With respect to Russia, the AIV urges the Netherlands and the EU to pursue a policy of openness, in order to eliminate any distrust of the ENP early on. The Union must strive to ensure that Russia is fully involved in any attempts to resolve regional conflicts. The AIV would recommend exploring various special consultative structures that could further this objective. The AIV would urgently suggest allowing Russia to participate fully in the ENPI for the purpose of developing programmes in those parts of Russia that border the EU. Finally, it is crucial for the Union’s long-term energy security that the EU as a whole regard these issues from a strategic standpoint and accord them a high priority in developing the agreed economic space with Russia.
Prospects for accession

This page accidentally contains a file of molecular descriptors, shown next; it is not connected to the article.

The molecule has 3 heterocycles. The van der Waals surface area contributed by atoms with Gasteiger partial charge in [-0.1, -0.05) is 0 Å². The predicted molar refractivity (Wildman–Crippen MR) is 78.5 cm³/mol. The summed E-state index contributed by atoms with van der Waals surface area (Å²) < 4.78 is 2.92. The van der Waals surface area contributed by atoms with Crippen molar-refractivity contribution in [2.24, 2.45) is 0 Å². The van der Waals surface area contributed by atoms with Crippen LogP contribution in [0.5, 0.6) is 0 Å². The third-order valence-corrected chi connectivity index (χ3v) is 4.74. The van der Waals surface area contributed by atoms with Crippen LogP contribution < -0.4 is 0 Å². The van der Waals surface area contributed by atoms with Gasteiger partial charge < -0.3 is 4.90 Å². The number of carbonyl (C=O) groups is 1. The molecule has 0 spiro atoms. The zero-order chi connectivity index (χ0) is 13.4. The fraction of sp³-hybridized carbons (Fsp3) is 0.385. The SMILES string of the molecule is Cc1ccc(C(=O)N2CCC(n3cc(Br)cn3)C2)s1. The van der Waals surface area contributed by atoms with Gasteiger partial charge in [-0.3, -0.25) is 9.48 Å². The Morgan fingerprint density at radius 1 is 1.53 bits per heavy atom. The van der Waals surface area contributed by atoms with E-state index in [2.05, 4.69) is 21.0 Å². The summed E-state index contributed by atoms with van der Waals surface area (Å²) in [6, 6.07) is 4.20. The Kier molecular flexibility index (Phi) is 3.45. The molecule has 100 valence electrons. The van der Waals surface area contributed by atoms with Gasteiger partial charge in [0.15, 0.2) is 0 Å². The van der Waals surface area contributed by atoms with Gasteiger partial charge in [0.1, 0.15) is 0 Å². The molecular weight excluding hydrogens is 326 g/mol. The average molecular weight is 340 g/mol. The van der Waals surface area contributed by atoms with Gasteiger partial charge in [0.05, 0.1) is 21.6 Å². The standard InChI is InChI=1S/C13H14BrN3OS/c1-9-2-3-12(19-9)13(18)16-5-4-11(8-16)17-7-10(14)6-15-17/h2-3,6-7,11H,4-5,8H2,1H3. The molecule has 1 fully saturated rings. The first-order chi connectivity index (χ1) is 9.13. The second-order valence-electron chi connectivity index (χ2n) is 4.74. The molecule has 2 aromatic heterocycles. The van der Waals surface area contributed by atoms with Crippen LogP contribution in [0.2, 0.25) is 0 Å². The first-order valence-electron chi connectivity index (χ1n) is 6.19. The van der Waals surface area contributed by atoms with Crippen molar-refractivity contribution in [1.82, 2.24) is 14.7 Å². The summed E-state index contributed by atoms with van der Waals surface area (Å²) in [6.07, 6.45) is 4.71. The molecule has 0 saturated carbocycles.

In chapter IV, the AIV discussed the prospects for accession for the eastern ENP countries, particularly Ukraine and Moldova. Considering the political developments inside the Union, now is not the time to discuss this issue in any detail. Having said this, there remain compelling reasons to deepen relations with these countries, following recent political developments there. At some point they will apply for EU membership. For that reason, the AIV advocates devising a long-term strategy on the basis of the ENP for intensifying relations with these countries. This strategy, which would be contingent on further political and economic reforms, could even culminate in a new partnership relationship, a successor to the existing PCAs. There are several important reasons for considering such an approach: these countries border on the Union or will do so in the near future; they are part of Europe in a cultural, historical and geographical sense; and they have expressed a desire to join the Union. The most important factor of all, however, is that the prospect of membership, even if it lies in the very distant future, can make a significant contribution to the process of political and economic transformation. Yet ultimately it is up to the countries themselves to bring forward the prospect of EU membership. And should this prospect ever become concrete, it cannot be emphasised enough that these countries will be held to the same standards as any other candidate country.